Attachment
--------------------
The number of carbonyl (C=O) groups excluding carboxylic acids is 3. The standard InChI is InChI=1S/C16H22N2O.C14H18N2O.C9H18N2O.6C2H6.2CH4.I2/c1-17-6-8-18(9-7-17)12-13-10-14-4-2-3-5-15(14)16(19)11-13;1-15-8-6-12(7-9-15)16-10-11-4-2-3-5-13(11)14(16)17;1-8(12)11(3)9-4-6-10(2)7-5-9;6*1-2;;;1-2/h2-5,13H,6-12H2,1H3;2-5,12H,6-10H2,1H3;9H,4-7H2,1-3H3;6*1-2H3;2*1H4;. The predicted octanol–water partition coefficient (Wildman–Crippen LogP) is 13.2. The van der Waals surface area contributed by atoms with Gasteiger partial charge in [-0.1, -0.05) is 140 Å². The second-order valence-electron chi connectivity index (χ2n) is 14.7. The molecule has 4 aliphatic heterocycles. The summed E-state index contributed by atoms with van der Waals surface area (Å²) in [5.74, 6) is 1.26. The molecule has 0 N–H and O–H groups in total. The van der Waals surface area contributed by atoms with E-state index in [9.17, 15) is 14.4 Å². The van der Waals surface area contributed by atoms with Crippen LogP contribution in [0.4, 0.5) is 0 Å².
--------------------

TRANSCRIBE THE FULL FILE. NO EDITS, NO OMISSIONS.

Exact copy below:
The number of carbonyl (C=O) groups excluding carboxylic acids is 3. The standard InChI is InChI=1S/C16H22N2O.C14H18N2O.C9H18N2O.6C2H6.2CH4.I2/c1-17-6-8-18(9-7-17)12-13-10-14-4-2-3-5-15(14)16(19)11-13;1-15-8-6-12(7-9-15)16-10-11-4-2-3-5-13(11)14(16)17;1-8(12)11(3)9-4-6-10(2)7-5-9;6*1-2;;;1-2/h2-5,13H,6-12H2,1H3;2-5,12H,6-10H2,1H3;9H,4-7H2,1-3H3;6*1-2H3;2*1H4;. The predicted octanol–water partition coefficient (Wildman–Crippen LogP) is 13.2. The van der Waals surface area contributed by atoms with Gasteiger partial charge in [-0.1, -0.05) is 140 Å². The second-order valence-electron chi connectivity index (χ2n) is 14.7. The molecule has 4 aliphatic heterocycles. The summed E-state index contributed by atoms with van der Waals surface area (Å²) in [5.74, 6) is 1.26. The molecule has 0 N–H and O–H groups in total. The van der Waals surface area contributed by atoms with E-state index in [9.17, 15) is 14.4 Å². The van der Waals surface area contributed by atoms with Crippen LogP contribution in [0.4, 0.5) is 0 Å².